The PI3 sports two custom designed Hybrid Dynamic-Balanced Armature drive units in each earpiece. One for the highs and mids, and a separate driver for bass. This is highly unusual with most headphones offering a single driver per earbud.
Each unit is then powered by its own dedicated amplifier, four in total then. This is what B&W refers to as “World-first fully active 2-way wireless earbuds”. It’s pretty impressive and is the reason the PI3s can reproduce a wide and accurate soundstage.
After a few days of burning them in, the PI3 started to really shine with punchy and very detailed sound. Vocals are especially pronounced and are quite forward, compared to our old reference Sennheiser IE80 wired in-ears which we use daily.
Using Qobuz to stream CD quality FLAC files we first listen to Nirvana’s The man who sold the world, the PI3s bring Kobain’s voice right in front of you, much more so than the IE80 do, which are a bit more laid back.
Changing to a more pop oriented sound, we then listened to Charlotte Day Willson’s Work – from her debut EP album. This is where we really notice that slam you usually get from much bigger drivers in over-ear headphones. Having a dedicated bass driver does make a difference.
Again detail here is very good, however it can sometimes become a little harsh. This, however, could be down to the mastering and compression used in pop song to make them sound louder and more exiting. The IE80’s seem to do a little better here as they have a nicer high-end roll-off which makes them easier to listen to over time. But it’s nothing to really worry about, and unless you’re very sensitive. These will be more then good enough.
Finally going to Thomas Newman’s Dead Already track from the American Beauty soundtrack, we experience outstanding bass reproduction. The PI3s are very impressive here, and we have no doubt, if you’re into your heavy bass, you will not be disappointed. So don’t dismiss them just because they’re in-ear headphones. Separation is also very good here, and you can easily place individual instruments around you. Soundstage is good, but our Sennheiser’s just seem to lift voices a little more.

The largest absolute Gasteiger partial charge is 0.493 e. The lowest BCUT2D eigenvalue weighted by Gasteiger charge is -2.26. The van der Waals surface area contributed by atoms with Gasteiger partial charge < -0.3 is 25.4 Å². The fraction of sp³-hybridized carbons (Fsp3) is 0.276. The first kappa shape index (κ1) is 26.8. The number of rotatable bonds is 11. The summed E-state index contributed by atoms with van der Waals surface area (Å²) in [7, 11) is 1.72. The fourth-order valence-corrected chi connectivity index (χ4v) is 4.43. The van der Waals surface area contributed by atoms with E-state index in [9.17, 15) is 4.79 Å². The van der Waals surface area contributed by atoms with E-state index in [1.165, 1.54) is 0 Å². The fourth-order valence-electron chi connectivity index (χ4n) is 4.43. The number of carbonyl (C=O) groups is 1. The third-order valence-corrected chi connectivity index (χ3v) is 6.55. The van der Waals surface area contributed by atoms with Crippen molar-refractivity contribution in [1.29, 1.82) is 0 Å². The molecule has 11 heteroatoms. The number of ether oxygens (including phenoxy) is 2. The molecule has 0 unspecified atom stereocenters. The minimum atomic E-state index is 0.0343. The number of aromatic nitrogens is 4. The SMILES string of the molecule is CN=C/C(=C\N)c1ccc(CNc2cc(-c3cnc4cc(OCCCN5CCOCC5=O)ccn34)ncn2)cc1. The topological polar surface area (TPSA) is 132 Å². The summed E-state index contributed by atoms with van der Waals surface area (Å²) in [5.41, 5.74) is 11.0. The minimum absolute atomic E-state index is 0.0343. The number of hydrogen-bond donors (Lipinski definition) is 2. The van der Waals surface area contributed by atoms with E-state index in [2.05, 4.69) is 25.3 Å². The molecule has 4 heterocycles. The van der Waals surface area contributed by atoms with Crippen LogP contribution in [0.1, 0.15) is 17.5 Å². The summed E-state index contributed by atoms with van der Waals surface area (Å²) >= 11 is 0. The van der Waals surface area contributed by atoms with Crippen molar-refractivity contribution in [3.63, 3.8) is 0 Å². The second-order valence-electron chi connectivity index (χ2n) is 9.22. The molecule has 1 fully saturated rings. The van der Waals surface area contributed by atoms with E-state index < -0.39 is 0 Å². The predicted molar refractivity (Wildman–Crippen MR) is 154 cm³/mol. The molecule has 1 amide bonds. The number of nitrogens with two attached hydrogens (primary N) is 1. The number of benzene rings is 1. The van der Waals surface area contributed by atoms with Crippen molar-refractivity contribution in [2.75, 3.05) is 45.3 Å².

We thought we’d also try our wireless Samsung
Galaxy Buds as a comparison. The Buds are tiny and cost £139. While good, they have nothing on the Bowers & Wilkins PI3. The detail is gone and the bass seems all but lost. Quickly going back to the PI3s and the music is back. These 9.2mm drive units really do produce a high-end sound, and having two of them in each earpiece just makes you realised how much of the sound you were missing.
Bowers & Wilkins has created an interesting pair of in-ear headphones with the PI3.
Sure, they’re not the cheapest, compared to other similar pairs, and they are a neckband design which will not suit everyone’s taste but you do get what you pay for here. And although “budget” for the company, these are still very much a premium product.
If you don’t like to compromise on sound quality, they are in fact great value and come highly recommended from us. If however, you’re after a noise-cancelling pair, you will need to look higher up the product portfolio, to the PI4, which do offer that feature.
Our main complaint is the lack of waterproofing despite being aimed for sports use.
Bowers & Wilkins PI3: Specs
- Dual Drivers (9.2mm, Balanced Armature)
- Soft, Coated Silicone & Rubber Wires
- 8 Hours battery life, 15 min quick charge for 2 hours playback
- Space Grey, Blue, Gold